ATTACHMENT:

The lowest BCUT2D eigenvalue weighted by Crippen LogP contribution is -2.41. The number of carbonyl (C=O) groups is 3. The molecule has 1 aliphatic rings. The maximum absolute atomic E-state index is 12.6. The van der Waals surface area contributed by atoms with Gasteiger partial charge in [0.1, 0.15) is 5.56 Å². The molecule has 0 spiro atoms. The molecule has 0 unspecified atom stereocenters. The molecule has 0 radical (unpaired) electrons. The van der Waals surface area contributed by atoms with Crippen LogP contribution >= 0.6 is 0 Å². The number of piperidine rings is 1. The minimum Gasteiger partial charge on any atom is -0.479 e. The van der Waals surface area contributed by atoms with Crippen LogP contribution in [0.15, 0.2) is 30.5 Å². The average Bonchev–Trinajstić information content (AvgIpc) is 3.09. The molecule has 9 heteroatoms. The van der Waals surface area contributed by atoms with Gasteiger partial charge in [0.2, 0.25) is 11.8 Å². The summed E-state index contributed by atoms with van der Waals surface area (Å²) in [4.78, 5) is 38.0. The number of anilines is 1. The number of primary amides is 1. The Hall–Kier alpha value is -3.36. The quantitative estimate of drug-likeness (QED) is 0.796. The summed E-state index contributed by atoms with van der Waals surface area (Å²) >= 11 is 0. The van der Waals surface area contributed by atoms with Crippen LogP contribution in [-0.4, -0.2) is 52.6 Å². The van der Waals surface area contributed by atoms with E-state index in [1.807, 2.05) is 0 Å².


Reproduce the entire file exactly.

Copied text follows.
The lowest BCUT2D eigenvalue weighted by Crippen LogP contribution is -2.41. The number of carbonyl (C=O) groups is 3. The molecule has 1 aliphatic rings. The maximum absolute atomic E-state index is 12.6. The van der Waals surface area contributed by atoms with Gasteiger partial charge in [0.1, 0.15) is 5.56 Å². The molecule has 0 spiro atoms. The molecule has 0 unspecified atom stereocenters. The molecule has 0 radical (unpaired) electrons. The van der Waals surface area contributed by atoms with Crippen LogP contribution >= 0.6 is 0 Å². The number of piperidine rings is 1. The minimum Gasteiger partial charge on any atom is -0.479 e. The van der Waals surface area contributed by atoms with Crippen LogP contribution in [0.15, 0.2) is 30.5 Å². The average Bonchev–Trinajstić information content (AvgIpc) is 3.09. The molecule has 9 heteroatoms. The van der Waals surface area contributed by atoms with Gasteiger partial charge in [0.2, 0.25) is 11.8 Å². The summed E-state index contributed by atoms with van der Waals surface area (Å²) in [4.78, 5) is 38.0. The number of anilines is 1. The number of primary amides is 1. The Hall–Kier alpha value is -3.36. The quantitative estimate of drug-likeness (QED) is 0.796. The summed E-state index contributed by atoms with van der Waals surface area (Å²) >= 11 is 0. The van der Waals surface area contributed by atoms with Crippen LogP contribution in [-0.4, -0.2) is 52.6 Å². The van der Waals surface area contributed by atoms with E-state index in [1.807, 2.05) is 0 Å².